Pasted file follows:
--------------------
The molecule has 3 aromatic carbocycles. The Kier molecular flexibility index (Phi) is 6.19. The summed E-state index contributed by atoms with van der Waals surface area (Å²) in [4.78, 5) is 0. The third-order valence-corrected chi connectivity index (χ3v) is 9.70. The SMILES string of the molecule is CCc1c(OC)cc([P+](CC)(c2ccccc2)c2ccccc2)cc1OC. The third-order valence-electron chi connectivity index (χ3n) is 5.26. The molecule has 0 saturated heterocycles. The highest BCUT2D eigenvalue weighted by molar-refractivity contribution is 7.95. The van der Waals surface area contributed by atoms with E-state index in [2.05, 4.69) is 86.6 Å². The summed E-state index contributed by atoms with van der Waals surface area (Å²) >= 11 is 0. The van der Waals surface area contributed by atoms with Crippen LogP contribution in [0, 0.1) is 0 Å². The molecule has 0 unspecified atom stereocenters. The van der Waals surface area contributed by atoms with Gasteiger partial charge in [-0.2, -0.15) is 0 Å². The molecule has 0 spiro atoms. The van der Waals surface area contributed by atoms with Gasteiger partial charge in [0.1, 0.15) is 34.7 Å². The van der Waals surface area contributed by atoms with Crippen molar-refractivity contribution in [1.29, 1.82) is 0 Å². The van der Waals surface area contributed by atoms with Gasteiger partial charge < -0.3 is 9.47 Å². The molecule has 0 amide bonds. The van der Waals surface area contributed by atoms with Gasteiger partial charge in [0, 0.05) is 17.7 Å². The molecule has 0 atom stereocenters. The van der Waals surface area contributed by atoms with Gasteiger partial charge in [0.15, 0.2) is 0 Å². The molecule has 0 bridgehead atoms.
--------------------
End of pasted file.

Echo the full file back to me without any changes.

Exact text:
The molecule has 3 aromatic carbocycles. The Kier molecular flexibility index (Phi) is 6.19. The summed E-state index contributed by atoms with van der Waals surface area (Å²) in [4.78, 5) is 0. The third-order valence-corrected chi connectivity index (χ3v) is 9.70. The SMILES string of the molecule is CCc1c(OC)cc([P+](CC)(c2ccccc2)c2ccccc2)cc1OC. The third-order valence-electron chi connectivity index (χ3n) is 5.26. The molecule has 0 saturated heterocycles. The highest BCUT2D eigenvalue weighted by molar-refractivity contribution is 7.95. The van der Waals surface area contributed by atoms with E-state index in [2.05, 4.69) is 86.6 Å². The summed E-state index contributed by atoms with van der Waals surface area (Å²) >= 11 is 0. The van der Waals surface area contributed by atoms with Crippen LogP contribution in [0, 0.1) is 0 Å². The molecule has 0 unspecified atom stereocenters. The van der Waals surface area contributed by atoms with Gasteiger partial charge in [-0.2, -0.15) is 0 Å². The molecule has 0 spiro atoms. The van der Waals surface area contributed by atoms with Gasteiger partial charge in [0.1, 0.15) is 34.7 Å². The van der Waals surface area contributed by atoms with Crippen molar-refractivity contribution in [1.29, 1.82) is 0 Å². The van der Waals surface area contributed by atoms with Gasteiger partial charge < -0.3 is 9.47 Å². The molecule has 0 amide bonds. The van der Waals surface area contributed by atoms with Gasteiger partial charge in [0, 0.05) is 17.7 Å². The molecule has 0 atom stereocenters. The van der Waals surface area contributed by atoms with Gasteiger partial charge in [0.15, 0.2) is 0 Å². The molecule has 0 bridgehead atoms.